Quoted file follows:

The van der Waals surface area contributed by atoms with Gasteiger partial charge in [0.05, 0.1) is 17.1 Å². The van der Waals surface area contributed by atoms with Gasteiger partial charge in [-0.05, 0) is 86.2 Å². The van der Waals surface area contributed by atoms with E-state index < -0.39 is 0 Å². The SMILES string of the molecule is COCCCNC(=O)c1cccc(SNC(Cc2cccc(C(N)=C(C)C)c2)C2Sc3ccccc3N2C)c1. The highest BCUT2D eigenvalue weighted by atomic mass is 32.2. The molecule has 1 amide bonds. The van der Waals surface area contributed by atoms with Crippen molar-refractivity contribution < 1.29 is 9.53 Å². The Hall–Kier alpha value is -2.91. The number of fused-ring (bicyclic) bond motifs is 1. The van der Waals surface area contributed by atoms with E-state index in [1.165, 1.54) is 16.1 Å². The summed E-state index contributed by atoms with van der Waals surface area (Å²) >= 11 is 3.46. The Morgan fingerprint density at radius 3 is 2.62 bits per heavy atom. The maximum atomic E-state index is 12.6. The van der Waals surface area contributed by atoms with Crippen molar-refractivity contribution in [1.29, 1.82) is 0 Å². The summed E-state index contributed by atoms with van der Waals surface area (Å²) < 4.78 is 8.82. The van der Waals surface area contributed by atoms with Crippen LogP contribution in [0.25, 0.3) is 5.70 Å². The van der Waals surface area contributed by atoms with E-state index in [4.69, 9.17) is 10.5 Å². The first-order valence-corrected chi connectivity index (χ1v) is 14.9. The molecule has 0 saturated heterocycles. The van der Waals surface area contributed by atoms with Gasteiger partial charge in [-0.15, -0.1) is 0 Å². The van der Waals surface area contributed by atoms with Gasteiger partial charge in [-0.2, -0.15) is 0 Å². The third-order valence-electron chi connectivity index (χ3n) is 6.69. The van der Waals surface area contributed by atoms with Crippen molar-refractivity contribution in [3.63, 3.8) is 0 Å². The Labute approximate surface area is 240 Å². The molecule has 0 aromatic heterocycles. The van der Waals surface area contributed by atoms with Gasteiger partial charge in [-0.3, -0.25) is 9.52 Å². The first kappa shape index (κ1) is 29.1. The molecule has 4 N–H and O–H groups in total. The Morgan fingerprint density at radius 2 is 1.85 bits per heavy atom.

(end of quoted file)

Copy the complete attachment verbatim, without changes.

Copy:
The van der Waals surface area contributed by atoms with Gasteiger partial charge in [0.05, 0.1) is 17.1 Å². The van der Waals surface area contributed by atoms with Gasteiger partial charge in [-0.05, 0) is 86.2 Å². The van der Waals surface area contributed by atoms with E-state index < -0.39 is 0 Å². The SMILES string of the molecule is COCCCNC(=O)c1cccc(SNC(Cc2cccc(C(N)=C(C)C)c2)C2Sc3ccccc3N2C)c1. The highest BCUT2D eigenvalue weighted by atomic mass is 32.2. The molecule has 1 amide bonds. The van der Waals surface area contributed by atoms with Crippen molar-refractivity contribution < 1.29 is 9.53 Å². The Hall–Kier alpha value is -2.91. The number of fused-ring (bicyclic) bond motifs is 1. The van der Waals surface area contributed by atoms with E-state index in [1.165, 1.54) is 16.1 Å². The summed E-state index contributed by atoms with van der Waals surface area (Å²) >= 11 is 3.46. The Morgan fingerprint density at radius 3 is 2.62 bits per heavy atom. The maximum atomic E-state index is 12.6. The van der Waals surface area contributed by atoms with Crippen molar-refractivity contribution in [1.29, 1.82) is 0 Å². The summed E-state index contributed by atoms with van der Waals surface area (Å²) < 4.78 is 8.82. The van der Waals surface area contributed by atoms with Crippen LogP contribution in [0.25, 0.3) is 5.70 Å². The van der Waals surface area contributed by atoms with E-state index in [4.69, 9.17) is 10.5 Å². The first-order valence-corrected chi connectivity index (χ1v) is 14.9. The molecule has 0 saturated heterocycles. The van der Waals surface area contributed by atoms with Gasteiger partial charge in [-0.15, -0.1) is 0 Å². The van der Waals surface area contributed by atoms with Gasteiger partial charge in [-0.2, -0.15) is 0 Å². The third-order valence-electron chi connectivity index (χ3n) is 6.69. The van der Waals surface area contributed by atoms with Crippen molar-refractivity contribution in [3.63, 3.8) is 0 Å². The Labute approximate surface area is 240 Å². The molecule has 0 aromatic heterocycles. The van der Waals surface area contributed by atoms with Gasteiger partial charge in [-0.3, -0.25) is 9.52 Å². The first kappa shape index (κ1) is 29.1. The molecule has 4 N–H and O–H groups in total. The Morgan fingerprint density at radius 2 is 1.85 bits per heavy atom.